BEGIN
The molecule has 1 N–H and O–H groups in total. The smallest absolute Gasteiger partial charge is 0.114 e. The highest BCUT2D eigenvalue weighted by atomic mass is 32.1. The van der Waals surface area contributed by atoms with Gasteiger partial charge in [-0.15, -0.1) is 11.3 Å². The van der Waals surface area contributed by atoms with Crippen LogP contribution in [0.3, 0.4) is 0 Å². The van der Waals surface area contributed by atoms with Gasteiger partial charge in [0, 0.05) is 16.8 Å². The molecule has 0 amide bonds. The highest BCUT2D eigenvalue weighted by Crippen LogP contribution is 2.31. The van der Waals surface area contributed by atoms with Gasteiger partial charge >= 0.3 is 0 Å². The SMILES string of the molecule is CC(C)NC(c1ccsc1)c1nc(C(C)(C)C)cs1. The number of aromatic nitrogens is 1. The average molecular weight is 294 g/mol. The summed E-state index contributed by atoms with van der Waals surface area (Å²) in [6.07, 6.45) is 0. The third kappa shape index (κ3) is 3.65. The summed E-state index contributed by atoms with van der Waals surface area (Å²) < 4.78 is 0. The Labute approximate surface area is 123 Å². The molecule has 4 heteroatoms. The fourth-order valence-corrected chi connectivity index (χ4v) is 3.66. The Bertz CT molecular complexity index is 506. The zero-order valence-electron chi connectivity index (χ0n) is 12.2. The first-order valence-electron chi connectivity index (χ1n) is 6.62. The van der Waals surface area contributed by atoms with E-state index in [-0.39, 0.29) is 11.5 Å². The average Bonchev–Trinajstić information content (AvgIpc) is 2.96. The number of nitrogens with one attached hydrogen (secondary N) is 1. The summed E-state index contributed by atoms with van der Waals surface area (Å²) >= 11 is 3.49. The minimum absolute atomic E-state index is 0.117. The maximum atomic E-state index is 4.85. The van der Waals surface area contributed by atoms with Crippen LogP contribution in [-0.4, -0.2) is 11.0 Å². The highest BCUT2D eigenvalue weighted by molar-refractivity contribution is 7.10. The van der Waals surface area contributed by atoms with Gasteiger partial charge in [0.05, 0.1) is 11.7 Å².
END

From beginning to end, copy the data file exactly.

The molecule has 1 N–H and O–H groups in total. The smallest absolute Gasteiger partial charge is 0.114 e. The highest BCUT2D eigenvalue weighted by atomic mass is 32.1. The van der Waals surface area contributed by atoms with Gasteiger partial charge in [-0.15, -0.1) is 11.3 Å². The van der Waals surface area contributed by atoms with Crippen LogP contribution in [0.3, 0.4) is 0 Å². The van der Waals surface area contributed by atoms with Gasteiger partial charge in [0, 0.05) is 16.8 Å². The molecule has 0 amide bonds. The highest BCUT2D eigenvalue weighted by Crippen LogP contribution is 2.31. The van der Waals surface area contributed by atoms with Gasteiger partial charge >= 0.3 is 0 Å². The SMILES string of the molecule is CC(C)NC(c1ccsc1)c1nc(C(C)(C)C)cs1. The number of aromatic nitrogens is 1. The average molecular weight is 294 g/mol. The summed E-state index contributed by atoms with van der Waals surface area (Å²) in [6.07, 6.45) is 0. The third kappa shape index (κ3) is 3.65. The summed E-state index contributed by atoms with van der Waals surface area (Å²) < 4.78 is 0. The Labute approximate surface area is 123 Å². The molecule has 4 heteroatoms. The fourth-order valence-corrected chi connectivity index (χ4v) is 3.66. The Bertz CT molecular complexity index is 506. The zero-order valence-electron chi connectivity index (χ0n) is 12.2. The first-order valence-electron chi connectivity index (χ1n) is 6.62. The van der Waals surface area contributed by atoms with E-state index in [-0.39, 0.29) is 11.5 Å². The average Bonchev–Trinajstić information content (AvgIpc) is 2.96. The number of nitrogens with one attached hydrogen (secondary N) is 1. The summed E-state index contributed by atoms with van der Waals surface area (Å²) >= 11 is 3.49. The minimum absolute atomic E-state index is 0.117. The maximum atomic E-state index is 4.85. The van der Waals surface area contributed by atoms with Crippen LogP contribution in [-0.4, -0.2) is 11.0 Å². The highest BCUT2D eigenvalue weighted by molar-refractivity contribution is 7.10. The van der Waals surface area contributed by atoms with Gasteiger partial charge in [0.05, 0.1) is 11.7 Å².